SSC Virtual Seminar Series: Alana Saulnier, Department of Sociology, Queen's University

Procedural Justice Concerns and Technologically Mediated Interactions with Legal Authorities

Seminar recording available here

Wednesday, September 29, 2021

12:30 – 2:00 pm

*Due to the limited capacity of the online-meeting platform, we have to adopt a first-come-first-serve principle. We will send the seminar link and password to registered participants.

Please RSVP to Joan Sharpe by Monday, September 27, 2021.

As new data collection technologies expand into law enforcement spaces previously dominated by interpersonal interactions, questions emerge about whether the public will evaluate interpersonal and technologically mediated interactions with legal authorities in the same ways. In an analysis guided by procedural justice theory, we examine whether and how legal authorities’ use of decision-making technology affects public evaluations of an authority-subordinate interaction and its outcome in the context of airport border crossings. Technologically mediated encounters improved perceptions of procedural and distributive justice. Further, procedural justice judgments mediated the relationship between encounter type and distributive justice, demonstrating how perceptions of interactions influence perceptions of the outcomes of those interactions. Outgroup members were evaluated as having worse experiences across all measures. The findings underscore the importance of extending tests of procedural justice theory beyond interpersonal interactions to technologically mediated interactions, particular in relation to surveillance technologies.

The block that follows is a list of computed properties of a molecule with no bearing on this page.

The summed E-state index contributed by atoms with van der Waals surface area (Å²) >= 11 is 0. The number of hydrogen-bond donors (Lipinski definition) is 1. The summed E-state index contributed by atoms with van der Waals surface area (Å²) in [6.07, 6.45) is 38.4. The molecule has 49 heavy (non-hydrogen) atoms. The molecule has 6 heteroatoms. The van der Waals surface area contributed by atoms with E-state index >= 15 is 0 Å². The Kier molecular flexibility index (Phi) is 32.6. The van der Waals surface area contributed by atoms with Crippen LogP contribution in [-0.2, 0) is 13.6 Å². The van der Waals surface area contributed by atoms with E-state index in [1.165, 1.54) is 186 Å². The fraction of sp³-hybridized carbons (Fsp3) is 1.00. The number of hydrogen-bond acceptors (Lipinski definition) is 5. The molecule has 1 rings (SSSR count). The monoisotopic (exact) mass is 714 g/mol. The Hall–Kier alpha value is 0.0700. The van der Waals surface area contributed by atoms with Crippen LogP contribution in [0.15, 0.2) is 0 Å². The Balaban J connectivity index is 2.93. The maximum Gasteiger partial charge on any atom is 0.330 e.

About the speaker:

Alana Saulnier, Department of Sociology, Queen's University

Alana’s research focuses on relationships between legal authorities and the public with a particular focus on how the use of surveillance technologies augments those relationships. Her research chiefly centres on documenting, evaluating, and governing legal authorities use of data collection and management technologies (e.g., body-worn cameras, unpiloted aerial vehicles, etc.), but she also frequently engages experimental methods to explore the nuances of public perceptions of, and reactions to, legal authorities’ use of surveillance technologies. These areas of interest are connected to Alana’s commitment to advancing the evidenced-based policing movement more generally. She advocates for policing and surveillance that is fair, accountable, and transparent, and is interested in partnering with practitioners to achieve these outcomes. Alana has held formal research partnerships with over 20 police services in Ontario.

Everyone welcome!

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